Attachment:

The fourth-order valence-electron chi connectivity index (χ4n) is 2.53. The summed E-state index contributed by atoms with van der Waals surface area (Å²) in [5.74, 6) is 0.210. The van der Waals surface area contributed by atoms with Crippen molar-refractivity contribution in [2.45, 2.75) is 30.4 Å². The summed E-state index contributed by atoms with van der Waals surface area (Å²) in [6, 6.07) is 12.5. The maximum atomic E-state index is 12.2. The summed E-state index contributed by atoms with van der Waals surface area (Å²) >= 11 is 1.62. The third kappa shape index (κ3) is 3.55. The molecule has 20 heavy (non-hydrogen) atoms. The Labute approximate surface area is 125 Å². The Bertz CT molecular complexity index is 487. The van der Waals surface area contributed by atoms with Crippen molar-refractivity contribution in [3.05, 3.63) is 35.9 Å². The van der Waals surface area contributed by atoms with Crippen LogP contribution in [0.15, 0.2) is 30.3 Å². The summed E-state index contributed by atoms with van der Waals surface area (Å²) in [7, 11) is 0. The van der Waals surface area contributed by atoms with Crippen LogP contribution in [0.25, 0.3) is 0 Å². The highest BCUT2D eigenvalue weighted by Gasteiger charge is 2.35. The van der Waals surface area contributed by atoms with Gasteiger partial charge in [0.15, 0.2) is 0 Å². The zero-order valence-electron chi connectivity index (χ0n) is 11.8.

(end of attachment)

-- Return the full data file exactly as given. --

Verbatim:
The fourth-order valence-electron chi connectivity index (χ4n) is 2.53. The summed E-state index contributed by atoms with van der Waals surface area (Å²) in [5.74, 6) is 0.210. The van der Waals surface area contributed by atoms with Crippen molar-refractivity contribution in [2.45, 2.75) is 30.4 Å². The summed E-state index contributed by atoms with van der Waals surface area (Å²) in [6, 6.07) is 12.5. The maximum atomic E-state index is 12.2. The summed E-state index contributed by atoms with van der Waals surface area (Å²) >= 11 is 1.62. The third kappa shape index (κ3) is 3.55. The molecule has 20 heavy (non-hydrogen) atoms. The Labute approximate surface area is 125 Å². The Bertz CT molecular complexity index is 487. The van der Waals surface area contributed by atoms with Crippen molar-refractivity contribution in [3.05, 3.63) is 35.9 Å². The van der Waals surface area contributed by atoms with Crippen LogP contribution in [0.15, 0.2) is 30.3 Å². The summed E-state index contributed by atoms with van der Waals surface area (Å²) in [7, 11) is 0. The van der Waals surface area contributed by atoms with Crippen LogP contribution in [0.25, 0.3) is 0 Å². The highest BCUT2D eigenvalue weighted by Gasteiger charge is 2.35. The van der Waals surface area contributed by atoms with Gasteiger partial charge in [0.15, 0.2) is 0 Å². The zero-order valence-electron chi connectivity index (χ0n) is 11.8.